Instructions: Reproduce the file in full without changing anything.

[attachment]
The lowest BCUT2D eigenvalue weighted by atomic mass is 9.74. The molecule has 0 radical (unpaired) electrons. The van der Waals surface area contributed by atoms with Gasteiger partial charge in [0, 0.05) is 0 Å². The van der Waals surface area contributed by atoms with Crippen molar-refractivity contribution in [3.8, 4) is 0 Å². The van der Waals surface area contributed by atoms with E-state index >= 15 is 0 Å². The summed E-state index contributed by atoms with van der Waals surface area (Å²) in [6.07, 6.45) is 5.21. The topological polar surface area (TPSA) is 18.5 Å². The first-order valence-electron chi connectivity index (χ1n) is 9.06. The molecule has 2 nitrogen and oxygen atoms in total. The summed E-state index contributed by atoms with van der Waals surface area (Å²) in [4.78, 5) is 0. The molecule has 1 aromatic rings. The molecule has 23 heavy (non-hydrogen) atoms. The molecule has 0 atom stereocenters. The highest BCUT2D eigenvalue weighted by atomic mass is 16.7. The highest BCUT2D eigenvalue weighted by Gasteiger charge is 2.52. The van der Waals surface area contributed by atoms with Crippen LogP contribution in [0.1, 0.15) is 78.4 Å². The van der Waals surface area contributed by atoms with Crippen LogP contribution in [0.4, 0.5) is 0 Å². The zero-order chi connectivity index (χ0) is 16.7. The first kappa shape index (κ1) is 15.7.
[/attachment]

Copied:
The lowest BCUT2D eigenvalue weighted by atomic mass is 9.74. The molecule has 0 radical (unpaired) electrons. The van der Waals surface area contributed by atoms with Gasteiger partial charge in [0, 0.05) is 0 Å². The van der Waals surface area contributed by atoms with Crippen molar-refractivity contribution in [3.8, 4) is 0 Å². The van der Waals surface area contributed by atoms with E-state index >= 15 is 0 Å². The summed E-state index contributed by atoms with van der Waals surface area (Å²) in [6.07, 6.45) is 5.21. The topological polar surface area (TPSA) is 18.5 Å². The first-order valence-electron chi connectivity index (χ1n) is 9.06. The molecule has 2 nitrogen and oxygen atoms in total. The summed E-state index contributed by atoms with van der Waals surface area (Å²) in [4.78, 5) is 0. The molecule has 1 aromatic rings. The molecule has 23 heavy (non-hydrogen) atoms. The molecule has 0 atom stereocenters. The highest BCUT2D eigenvalue weighted by atomic mass is 16.7. The highest BCUT2D eigenvalue weighted by Gasteiger charge is 2.52. The van der Waals surface area contributed by atoms with Crippen LogP contribution in [0.1, 0.15) is 78.4 Å². The van der Waals surface area contributed by atoms with Crippen LogP contribution in [0.4, 0.5) is 0 Å². The zero-order chi connectivity index (χ0) is 16.7. The first kappa shape index (κ1) is 15.7.